The other day I was going over some common core exercises with some of the newer trainers at Equinox, and they were stumped by how many versions of deadbugs a client can progress through over time.
When we proceeded to go to the hands on demonstrations, the trainers immediately thought twice about making fun of this simple YET EFFECTIVE exercise.
The deadbug is a great exercise that teaches motor control throughout the entire body while improving core stability.
Because the deadbug isn’t sexy as a hanging leg raise, many people dismiss this very important exercise altogether, or do a horrible job at performing it correctly.
Two of the most common mistakes I see are people compensating by having an excessive arch in their lower back , and rushing through the exercise.
While that may not seem like much of an error to most, it can actually cause a lot more harm than you may think.
Why does this matter?
The true function of the core is to transfer force between the upper and lower body. More specifically, the anterior core is meant to to resist excessive arching through the lumbar (lower back) region.
Why does preventing an excessive arch matter?
Because the posterior joints and discs are placed in heavy amounts of stress to where they are essentially crushing the spine to gain stability. If you are not able to control excessive arching through the lumbar region, it is only a matter of time before you end up with some kind of low back pain.
Research estimates that roughly 80% of all Americans will experience low back pain at one point in their lives,and people who tend to arch excessively through their low back are often the ones who suffer from chronic hamstring strains, anterior knee pain, hip pain, and a bunch of other nagging injuries.
But, I don’t have an excessive arch, do deadbugs still work?
The deadbug can help teach anyone motor control and help dictate imbalances that need to be addressed before moving on to more advanced exercises.
How do I start?
The best thing to do when learning the deadbug is to first slow yourself down and start from the beginning. Get a feel for what the correct position should be during a deadbug set up. A great tool to teach is that when you are down on the ground in the starting position, you should not be able to fit an entire hand underneath your lower back, if you can, then you have an excessive arch, and should start with the following basic versions of the deadbug first.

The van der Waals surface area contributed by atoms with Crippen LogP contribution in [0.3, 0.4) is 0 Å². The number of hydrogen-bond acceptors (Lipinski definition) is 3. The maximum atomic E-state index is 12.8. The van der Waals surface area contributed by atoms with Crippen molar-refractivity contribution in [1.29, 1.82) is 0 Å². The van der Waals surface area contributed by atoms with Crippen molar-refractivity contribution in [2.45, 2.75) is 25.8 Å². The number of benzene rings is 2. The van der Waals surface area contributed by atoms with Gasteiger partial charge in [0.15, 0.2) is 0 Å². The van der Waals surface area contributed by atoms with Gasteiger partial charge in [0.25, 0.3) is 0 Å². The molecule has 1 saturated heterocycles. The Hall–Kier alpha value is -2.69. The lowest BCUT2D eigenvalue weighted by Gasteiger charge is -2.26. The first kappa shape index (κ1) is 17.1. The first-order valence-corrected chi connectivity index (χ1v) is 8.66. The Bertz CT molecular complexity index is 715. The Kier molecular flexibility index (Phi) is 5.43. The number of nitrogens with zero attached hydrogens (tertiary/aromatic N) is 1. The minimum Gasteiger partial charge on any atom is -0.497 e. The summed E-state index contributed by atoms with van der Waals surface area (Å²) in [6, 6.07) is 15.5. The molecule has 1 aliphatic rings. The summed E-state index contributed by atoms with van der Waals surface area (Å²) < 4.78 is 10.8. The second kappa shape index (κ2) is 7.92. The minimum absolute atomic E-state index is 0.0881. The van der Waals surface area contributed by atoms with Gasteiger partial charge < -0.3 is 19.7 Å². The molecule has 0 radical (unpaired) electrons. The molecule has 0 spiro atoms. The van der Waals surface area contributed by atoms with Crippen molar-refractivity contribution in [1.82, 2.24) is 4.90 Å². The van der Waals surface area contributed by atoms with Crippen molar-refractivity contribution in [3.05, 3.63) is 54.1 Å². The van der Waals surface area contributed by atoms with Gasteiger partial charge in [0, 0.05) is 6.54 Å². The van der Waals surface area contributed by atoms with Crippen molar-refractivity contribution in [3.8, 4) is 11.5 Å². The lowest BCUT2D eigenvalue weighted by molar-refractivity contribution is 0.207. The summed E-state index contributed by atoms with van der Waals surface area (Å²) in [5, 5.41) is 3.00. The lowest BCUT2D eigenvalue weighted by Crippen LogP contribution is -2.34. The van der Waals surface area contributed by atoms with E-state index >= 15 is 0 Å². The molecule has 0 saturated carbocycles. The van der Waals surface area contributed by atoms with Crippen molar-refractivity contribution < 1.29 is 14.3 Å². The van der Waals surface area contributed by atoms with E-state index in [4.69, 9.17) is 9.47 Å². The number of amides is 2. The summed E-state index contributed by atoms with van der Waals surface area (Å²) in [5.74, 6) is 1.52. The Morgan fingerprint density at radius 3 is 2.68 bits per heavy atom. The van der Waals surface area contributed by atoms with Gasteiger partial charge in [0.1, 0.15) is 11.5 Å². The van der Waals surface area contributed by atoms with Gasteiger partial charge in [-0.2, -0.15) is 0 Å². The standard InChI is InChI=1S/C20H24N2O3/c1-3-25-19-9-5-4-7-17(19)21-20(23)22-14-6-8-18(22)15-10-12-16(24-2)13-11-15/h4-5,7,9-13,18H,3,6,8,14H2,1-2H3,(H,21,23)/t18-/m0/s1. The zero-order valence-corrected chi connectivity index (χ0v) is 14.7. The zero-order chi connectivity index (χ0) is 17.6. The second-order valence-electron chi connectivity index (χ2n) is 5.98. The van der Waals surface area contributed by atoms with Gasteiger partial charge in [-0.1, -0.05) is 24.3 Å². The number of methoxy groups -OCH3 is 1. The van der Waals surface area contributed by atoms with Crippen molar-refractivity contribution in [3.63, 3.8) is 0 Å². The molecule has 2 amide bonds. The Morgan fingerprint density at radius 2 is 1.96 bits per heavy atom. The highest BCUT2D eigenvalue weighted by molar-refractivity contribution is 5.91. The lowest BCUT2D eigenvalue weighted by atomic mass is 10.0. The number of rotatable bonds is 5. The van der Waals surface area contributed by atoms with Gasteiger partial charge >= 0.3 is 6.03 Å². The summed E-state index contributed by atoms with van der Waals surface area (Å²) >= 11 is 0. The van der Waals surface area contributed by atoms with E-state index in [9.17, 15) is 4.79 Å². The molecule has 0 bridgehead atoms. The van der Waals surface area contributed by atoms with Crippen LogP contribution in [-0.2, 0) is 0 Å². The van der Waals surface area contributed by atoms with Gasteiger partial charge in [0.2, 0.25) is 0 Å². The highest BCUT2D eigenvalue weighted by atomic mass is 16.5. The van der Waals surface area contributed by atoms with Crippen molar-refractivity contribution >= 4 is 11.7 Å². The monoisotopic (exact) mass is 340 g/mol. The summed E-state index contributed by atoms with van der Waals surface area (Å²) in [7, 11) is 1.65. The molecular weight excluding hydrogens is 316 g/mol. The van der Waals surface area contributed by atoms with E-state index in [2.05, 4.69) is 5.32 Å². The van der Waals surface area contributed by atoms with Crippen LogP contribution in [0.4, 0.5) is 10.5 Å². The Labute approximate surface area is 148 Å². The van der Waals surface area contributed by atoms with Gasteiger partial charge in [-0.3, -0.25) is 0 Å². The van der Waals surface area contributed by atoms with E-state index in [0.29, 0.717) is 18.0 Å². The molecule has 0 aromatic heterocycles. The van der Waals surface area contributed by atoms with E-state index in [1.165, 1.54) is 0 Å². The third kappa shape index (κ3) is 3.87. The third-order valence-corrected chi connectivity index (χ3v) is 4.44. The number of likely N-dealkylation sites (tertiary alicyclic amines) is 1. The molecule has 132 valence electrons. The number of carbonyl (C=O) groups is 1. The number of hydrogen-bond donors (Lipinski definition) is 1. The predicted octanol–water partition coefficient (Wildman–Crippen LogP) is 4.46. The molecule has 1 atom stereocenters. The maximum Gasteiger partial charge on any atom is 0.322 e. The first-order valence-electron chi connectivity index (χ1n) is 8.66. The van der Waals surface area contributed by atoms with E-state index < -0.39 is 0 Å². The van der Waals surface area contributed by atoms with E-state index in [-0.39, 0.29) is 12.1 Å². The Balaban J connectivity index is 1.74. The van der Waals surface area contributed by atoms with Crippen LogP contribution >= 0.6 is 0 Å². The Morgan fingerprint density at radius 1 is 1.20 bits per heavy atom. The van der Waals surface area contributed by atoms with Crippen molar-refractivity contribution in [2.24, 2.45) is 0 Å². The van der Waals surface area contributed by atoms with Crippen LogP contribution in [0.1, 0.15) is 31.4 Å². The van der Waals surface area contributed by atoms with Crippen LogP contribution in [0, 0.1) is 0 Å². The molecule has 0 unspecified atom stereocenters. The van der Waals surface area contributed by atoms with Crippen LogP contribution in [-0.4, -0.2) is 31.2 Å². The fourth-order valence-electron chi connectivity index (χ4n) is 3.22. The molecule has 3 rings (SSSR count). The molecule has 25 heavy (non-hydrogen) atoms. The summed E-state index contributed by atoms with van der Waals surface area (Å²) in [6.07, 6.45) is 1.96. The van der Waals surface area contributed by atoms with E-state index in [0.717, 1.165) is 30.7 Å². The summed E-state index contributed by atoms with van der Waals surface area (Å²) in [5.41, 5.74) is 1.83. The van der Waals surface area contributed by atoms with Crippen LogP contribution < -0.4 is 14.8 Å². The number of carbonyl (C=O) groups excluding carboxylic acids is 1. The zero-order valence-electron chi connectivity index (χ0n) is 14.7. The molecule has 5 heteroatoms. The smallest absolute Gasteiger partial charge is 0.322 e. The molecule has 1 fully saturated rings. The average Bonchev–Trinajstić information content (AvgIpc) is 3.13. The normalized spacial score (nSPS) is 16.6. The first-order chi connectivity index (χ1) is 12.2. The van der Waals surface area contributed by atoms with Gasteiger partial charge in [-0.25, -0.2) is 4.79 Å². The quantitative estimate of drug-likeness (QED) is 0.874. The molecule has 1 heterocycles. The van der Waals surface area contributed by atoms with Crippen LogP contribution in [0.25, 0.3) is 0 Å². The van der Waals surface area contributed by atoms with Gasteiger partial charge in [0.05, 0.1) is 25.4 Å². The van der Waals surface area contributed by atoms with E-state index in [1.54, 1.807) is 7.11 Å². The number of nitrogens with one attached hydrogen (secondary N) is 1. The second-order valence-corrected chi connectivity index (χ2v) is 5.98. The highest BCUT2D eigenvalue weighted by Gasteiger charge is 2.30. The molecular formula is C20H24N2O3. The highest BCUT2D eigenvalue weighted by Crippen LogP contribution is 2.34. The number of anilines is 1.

Deadbug 1 Limb Only
In the video below I conduct a deadbug with one leg on the ground and move the opposite leg. This is a great starting point for those with low back pain or for someone who does not understand the proper mechanics required to resist arching while firing their core at the same time. The key is to learn how to maintain a neutral spine while moving the limbs.
You can utilize this concept with both sides and as well as having both legs down and just moving the arms.
Once someone masters this with no pain, they are ready for the next version.
Arms Only Deadbug
Once you are able to master a neutral spine while moving your limbs, it is time to move onto a little more difficult versions of the deadbug.
Hopefully by now you are starting to catch on to the concept of dead bugs, but just incase, here is an actual deadbug.
Forgive my lack of shoulder flexion on the right side, and yes I know it is horrible. I’ll just blame it on all the pull-ups I did while in the Marines.
The key here is to maintain a nuetral spine and move opposite limbs while exhaling and keeping that ribcage down. Try not to rush through the movement.
Wall Press Deadbug
What does it do?
It teaches you to work on core control while shutting off those overactive lat muscles. Most people will want to jump right in with this excercise, but is important to master the basic versions first because if you are too tight in your lats or do not have good shoulder mobility, you will cheat this exercise.
Set up in front of a wall with your hands up overhead and slightly bent. While maintaining a neutral spine against the floor, press into the wall and begin to lower one leg to the ground while exhaling. repeat for both sides. Keep pressing into the wall behind you the entire time for deep abdominal recruitment.
This is a great exercise that creates a little bit of lat length, and really challenges the shoulders and core.
Start in a deadbug position with your knees bent , and exale hard while moving one leg at a time like a normal deadbug. The key is to resist arching, and only put the kettlebell as far as your body will allow you without arching the lower back.
Once you have mastered all of the basic versions, you can then make the deadbug as challenging as you want. The first step is to add a little resistance , and the cool thing about the deadbug is you can challenge the body in different planes.
Core Resisted Deadbug
With these versions, the counter pressure helps drive better abdominal and core pressure. It also forces you to train the core in all directions while promoting core stability.
Stability Ball Deadbug
ViPR Deadbug With Lateral Shift
In any rotational sport, there is a huge separation that take place between the hips and torso. The lateral shift deadbug is great exercise to teach the body to move in opposite directions. You can also do this with a resistance band.
The deabdug is a great exercise to promote core stability and motor control. No matter your fitness level, you can benefit from this exercise in any program. Give them a try and let us know what you think.
Hi, I'm GEORGE
I'M WIKCED EXCITED YOU ARE HERE!
Join the MARINE STRONG community and receive your ultimate starter kit.